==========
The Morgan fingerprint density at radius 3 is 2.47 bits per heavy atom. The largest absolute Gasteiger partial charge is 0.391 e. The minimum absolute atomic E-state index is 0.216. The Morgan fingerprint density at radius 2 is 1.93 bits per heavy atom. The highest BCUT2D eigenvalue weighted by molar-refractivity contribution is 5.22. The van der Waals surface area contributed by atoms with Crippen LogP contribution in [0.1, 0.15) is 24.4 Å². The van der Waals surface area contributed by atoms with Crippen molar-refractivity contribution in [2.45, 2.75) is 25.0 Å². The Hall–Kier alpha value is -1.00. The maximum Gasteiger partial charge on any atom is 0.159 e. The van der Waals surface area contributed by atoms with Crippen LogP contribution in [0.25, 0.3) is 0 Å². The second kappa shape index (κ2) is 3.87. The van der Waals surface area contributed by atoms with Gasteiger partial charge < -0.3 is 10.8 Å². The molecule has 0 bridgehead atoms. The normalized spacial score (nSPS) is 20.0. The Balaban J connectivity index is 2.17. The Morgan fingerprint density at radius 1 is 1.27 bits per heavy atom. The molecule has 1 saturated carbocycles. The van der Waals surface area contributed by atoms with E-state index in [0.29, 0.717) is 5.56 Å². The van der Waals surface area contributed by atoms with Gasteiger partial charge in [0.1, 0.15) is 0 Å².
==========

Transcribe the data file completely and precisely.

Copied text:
The Morgan fingerprint density at radius 3 is 2.47 bits per heavy atom. The largest absolute Gasteiger partial charge is 0.391 e. The minimum absolute atomic E-state index is 0.216. The Morgan fingerprint density at radius 2 is 1.93 bits per heavy atom. The highest BCUT2D eigenvalue weighted by molar-refractivity contribution is 5.22. The van der Waals surface area contributed by atoms with Crippen LogP contribution in [0.1, 0.15) is 24.4 Å². The van der Waals surface area contributed by atoms with Crippen molar-refractivity contribution in [2.45, 2.75) is 25.0 Å². The Hall–Kier alpha value is -1.00. The maximum Gasteiger partial charge on any atom is 0.159 e. The van der Waals surface area contributed by atoms with Crippen LogP contribution in [0.25, 0.3) is 0 Å². The second kappa shape index (κ2) is 3.87. The van der Waals surface area contributed by atoms with Gasteiger partial charge < -0.3 is 10.8 Å². The molecule has 0 bridgehead atoms. The normalized spacial score (nSPS) is 20.0. The Balaban J connectivity index is 2.17. The Morgan fingerprint density at radius 1 is 1.27 bits per heavy atom. The molecule has 1 saturated carbocycles. The van der Waals surface area contributed by atoms with E-state index in [0.29, 0.717) is 5.56 Å². The van der Waals surface area contributed by atoms with Gasteiger partial charge in [0.1, 0.15) is 0 Å².